Is it possible to have your children gorging on a tofu stir-fry with brown rice and asking for second helpings? No problem, says Jude Blereau, Perth-based author of Wholefood for Children. “Taste develops according to what is experienced,” Blereau explains. So, if you, as the parent, enjoy healthy, nutritious food on a daily basis then your child will more than likely adopt these same habits. If you choose to order takeaway pizza, your child will come to understand this as the type of food that should be included in their diet. “When this happens you are passing on a profound disconnect,” Blereau says. Children require nutritious fuel not only to function on a daily basis but also to build bone, muscle, tissueall the building blocks they need as an adult.
What if your child is a fussy eater? When dinnertime is joyful and food is a delicious experience, fussiness tends to leave the table, says Blereau. Giving in to your child by serving them lasagne (which they are demanding), instead of the stir-fry that has been prepared, is not setting healthy parent-child boundaries. “I’m so shocked at how many young parents let children run rings around them,” Blereau says. “You are not a restaurant!” On the other hand, encouraging your child to finish his or her plate may not be a healthy habit to enforce. “You, as the parent, must be attuned to your child,” explains Blereau. “You should be able to recognise when they are challenging you or when they have actually had enough to eat.” Allowing your child to respond to and understand fullness will help them to appreciate the connection between food and body.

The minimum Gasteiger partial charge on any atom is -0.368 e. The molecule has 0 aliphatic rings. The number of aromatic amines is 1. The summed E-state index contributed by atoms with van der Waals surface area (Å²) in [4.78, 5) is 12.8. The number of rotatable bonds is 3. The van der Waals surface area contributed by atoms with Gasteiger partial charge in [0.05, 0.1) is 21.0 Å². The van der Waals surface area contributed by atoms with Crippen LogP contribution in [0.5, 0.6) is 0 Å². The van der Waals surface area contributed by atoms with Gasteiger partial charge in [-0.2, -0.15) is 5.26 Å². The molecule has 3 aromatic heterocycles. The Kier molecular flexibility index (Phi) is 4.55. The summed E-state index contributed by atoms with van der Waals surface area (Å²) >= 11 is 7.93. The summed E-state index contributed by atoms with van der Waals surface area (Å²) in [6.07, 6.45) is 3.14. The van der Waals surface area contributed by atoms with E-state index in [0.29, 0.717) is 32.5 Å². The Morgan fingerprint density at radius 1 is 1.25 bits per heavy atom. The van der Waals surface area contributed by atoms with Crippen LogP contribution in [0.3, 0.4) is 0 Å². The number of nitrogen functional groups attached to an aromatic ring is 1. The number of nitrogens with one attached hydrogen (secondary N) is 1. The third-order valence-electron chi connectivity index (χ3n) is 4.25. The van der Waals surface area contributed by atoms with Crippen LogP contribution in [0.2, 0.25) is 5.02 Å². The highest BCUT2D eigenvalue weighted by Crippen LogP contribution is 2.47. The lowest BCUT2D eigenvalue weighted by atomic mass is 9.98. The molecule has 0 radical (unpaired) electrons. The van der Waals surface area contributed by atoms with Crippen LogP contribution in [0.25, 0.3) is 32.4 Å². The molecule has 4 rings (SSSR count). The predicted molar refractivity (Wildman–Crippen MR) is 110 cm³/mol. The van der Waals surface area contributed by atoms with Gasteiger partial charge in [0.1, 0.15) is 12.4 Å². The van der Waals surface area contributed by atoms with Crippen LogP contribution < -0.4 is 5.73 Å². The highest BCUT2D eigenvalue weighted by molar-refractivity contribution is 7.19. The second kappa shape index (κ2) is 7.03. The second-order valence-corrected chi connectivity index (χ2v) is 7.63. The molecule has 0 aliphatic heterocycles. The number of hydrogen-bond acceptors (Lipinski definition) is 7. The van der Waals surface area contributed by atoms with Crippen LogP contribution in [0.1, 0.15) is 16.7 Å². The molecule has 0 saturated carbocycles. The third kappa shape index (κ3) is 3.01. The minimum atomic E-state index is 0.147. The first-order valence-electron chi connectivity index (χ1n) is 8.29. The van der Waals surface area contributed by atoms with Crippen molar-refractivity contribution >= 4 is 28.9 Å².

By establishing a healthy and robust food culture within the home, your children will be able to copy this behaviour throughout their life. Blereau suggests eating together as a family, and for parents to take the time to prepare home-cooked meals. “The best way to make sure children adopt healthy eating habits is to feed them good, real and delicious food, from day one.”